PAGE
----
8 Ways To Bring Privacy Back Into Your Online Life

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With the recent data breaches of Facebook, Whatsapp, and other social media applications, it is hard to believe that our data is safe out there in the world of the internet. 

For those of you who are not clear on the details, many reports suggest that the data of around 50 million Facebook users were left exposed as a result of a vulnerability in their security system. This breach also exposed Spotify and Instagram accounts, as users had logged into these applications using Facebook details. Despite this breach, a large number of users still remained loyal to the platform, not deleting their accounts. 

As for Whatsapp, 1 billion users were advised to update their app as its developers reported a security flaw that allowed the software to be used for the installation of spyware. 

If two of the largest social media platforms are not completely safe to use in terms of data privacy, how can we expect the smaller ones to be?

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Whilst it is not currently possible to protect yourself entirely from data breaches and cyber attacks, you can take some precautions to increase the safety and security of your accounts. 

If you would like to know how? Keep reading. 

#1. Change your account to private

If your account is private, people that want to access your profile in order to view your photos, personal information, and online content will have to send you a request. Only once you accept this request can they view your profile and contact you directly. If your account is public, anyone can view your account and all of the information that comes with it. Many personal details such as your address, telephone number, and email address can be easily discovered from your online social media accounts. Think about who you would want to have access to this information.

#2. Use strong passwords

Online Privacy - Use strong passwords

This is the first line of defense against hackers. Don’t use passwords that are easy to guess such as your name or your birthday. Try to incorporate numbers, capital letters, and symbols. You must also make sure that your passwords are all different for each account. Whilst we don’t all have super memory, it is necessary to keep our accounts safe. If need be, you can use a password manager in order to store all of your passwords. This way, you only need to remember the password for the password manager.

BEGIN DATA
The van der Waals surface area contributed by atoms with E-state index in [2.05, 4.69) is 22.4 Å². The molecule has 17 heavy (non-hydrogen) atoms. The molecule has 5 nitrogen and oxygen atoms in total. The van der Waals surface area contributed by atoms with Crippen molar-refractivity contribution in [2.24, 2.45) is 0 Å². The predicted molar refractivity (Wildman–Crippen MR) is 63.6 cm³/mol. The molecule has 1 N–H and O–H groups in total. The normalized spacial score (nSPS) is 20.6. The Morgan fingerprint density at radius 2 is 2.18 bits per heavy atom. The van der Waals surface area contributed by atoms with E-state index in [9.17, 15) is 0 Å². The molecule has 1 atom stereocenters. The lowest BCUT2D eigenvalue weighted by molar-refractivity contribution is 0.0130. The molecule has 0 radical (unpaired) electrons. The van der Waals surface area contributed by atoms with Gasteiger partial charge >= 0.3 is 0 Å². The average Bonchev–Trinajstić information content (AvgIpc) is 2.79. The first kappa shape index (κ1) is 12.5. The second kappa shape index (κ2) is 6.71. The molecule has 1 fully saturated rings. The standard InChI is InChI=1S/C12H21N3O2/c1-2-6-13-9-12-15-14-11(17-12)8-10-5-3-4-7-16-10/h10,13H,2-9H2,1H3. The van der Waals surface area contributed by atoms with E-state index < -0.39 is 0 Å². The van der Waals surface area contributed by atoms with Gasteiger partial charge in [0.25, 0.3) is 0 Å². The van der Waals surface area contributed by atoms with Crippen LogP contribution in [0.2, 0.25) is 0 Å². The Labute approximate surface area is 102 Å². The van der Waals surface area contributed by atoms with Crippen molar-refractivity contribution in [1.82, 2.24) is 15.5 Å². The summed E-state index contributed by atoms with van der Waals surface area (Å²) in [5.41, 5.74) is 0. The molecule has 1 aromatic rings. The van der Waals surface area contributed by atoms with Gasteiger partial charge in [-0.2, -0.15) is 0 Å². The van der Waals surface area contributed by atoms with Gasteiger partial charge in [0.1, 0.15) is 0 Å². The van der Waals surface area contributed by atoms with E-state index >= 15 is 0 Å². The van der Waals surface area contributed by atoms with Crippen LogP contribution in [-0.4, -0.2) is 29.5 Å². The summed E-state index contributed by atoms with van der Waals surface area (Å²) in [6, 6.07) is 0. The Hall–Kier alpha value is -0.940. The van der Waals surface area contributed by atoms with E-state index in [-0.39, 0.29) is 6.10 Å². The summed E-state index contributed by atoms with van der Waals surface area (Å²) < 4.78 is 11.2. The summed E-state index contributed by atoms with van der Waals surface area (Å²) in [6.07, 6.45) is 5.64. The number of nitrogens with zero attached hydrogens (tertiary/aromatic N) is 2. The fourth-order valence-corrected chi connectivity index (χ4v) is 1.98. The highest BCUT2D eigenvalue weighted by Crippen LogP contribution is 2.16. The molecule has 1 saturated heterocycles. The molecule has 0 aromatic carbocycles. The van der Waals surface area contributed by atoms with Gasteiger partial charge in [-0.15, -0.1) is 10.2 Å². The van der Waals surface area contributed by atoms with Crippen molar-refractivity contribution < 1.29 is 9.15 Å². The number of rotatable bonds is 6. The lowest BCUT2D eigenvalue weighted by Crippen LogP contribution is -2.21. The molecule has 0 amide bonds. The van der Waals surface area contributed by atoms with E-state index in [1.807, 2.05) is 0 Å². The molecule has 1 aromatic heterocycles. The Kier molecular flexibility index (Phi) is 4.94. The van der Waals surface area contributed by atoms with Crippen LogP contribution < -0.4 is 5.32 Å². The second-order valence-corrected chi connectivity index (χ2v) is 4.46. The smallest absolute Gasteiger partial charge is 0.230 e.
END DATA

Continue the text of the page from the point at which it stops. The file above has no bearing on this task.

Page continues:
#3. Enable multi-factor authentication

This includes adding a security question, additional code, or another device to secure your account. If you choose to add another device, when you log into your social media account, it will send a message to the device that you have chosen to add to the system. This is usually in the form of a code. Then you will be asked to input this code into the device that you are trying to log in from to complete the authentication. This makes your account considerably more secure, as hackers would need access to two of your devices. They would also need to know more information about you if you choose the security question as additional protection. 

#4. Trust your gut

Online Privacy - Trust your gut

If it looks suspicious, it probably is. Malware can be sent through messages as an attachment. The messages tend to say things like ‘have you seen what they are saying about you?’ or ‘is this photo of you?’ alongside a link. Fraudulent adverts tend to entice users to fill in their personal information by telling them that they have won a large sum of money or a reward of some kind. Unfortunately, it is unlikely that you have won a free iPad, nobody wins something for nothing. Learn to recognize the signs of a fraudulent message or advert on social media.

#5. Close accounts that you don’t use

If there is an old email, a video streaming, or a social media account that you don’t use, delete them. Hackers can still target these accounts. If they manage, this may allow them to access your larger, more frequently used accounts. Reduce the target, reduce the risk.

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#6. Think about what you share online

When you post something online, it can’t be removed. You might think that you can delete it, but in reality, anything that you post online can be retrieved. Be responsible with what you share. Remember that your employers, family members, and enemies will be able to see your content. If you don’t want them to see something, in particular, don’t post it. 

#7. Get a VPN

Get a VPN

Yes, free wifi at a cafe is great, but connecting to the network without knowing anything about the security of it is highly risky. A VPN is a virtual private network, which encrypts data and creates a secure connection to the internet. This way you can be reassured that your device and data are safe and won’t be targeted. 

#8. Clear your search history

Online Privacy - Clear your search history regularly

Your search history contains cookies, previous websites that you have visited which can be used to serve you targeted ads and can even point to your personal data. Clear your search history once in a while in order to erase all of this information and prevent it from being stored. This way you can also forget about the curiosities that arise in your 3 am thoughts such as whether pigeons have eyelashes or not. 

There are a number of things we can be doing to keep our accounts safe. Whilst these precautions can be a pain, they are worth it to keep your account and personal information secure on the internet and social media.

Around two-thirds of Americans have experienced a data breach of some kind

Don’t let yourself be one of them.

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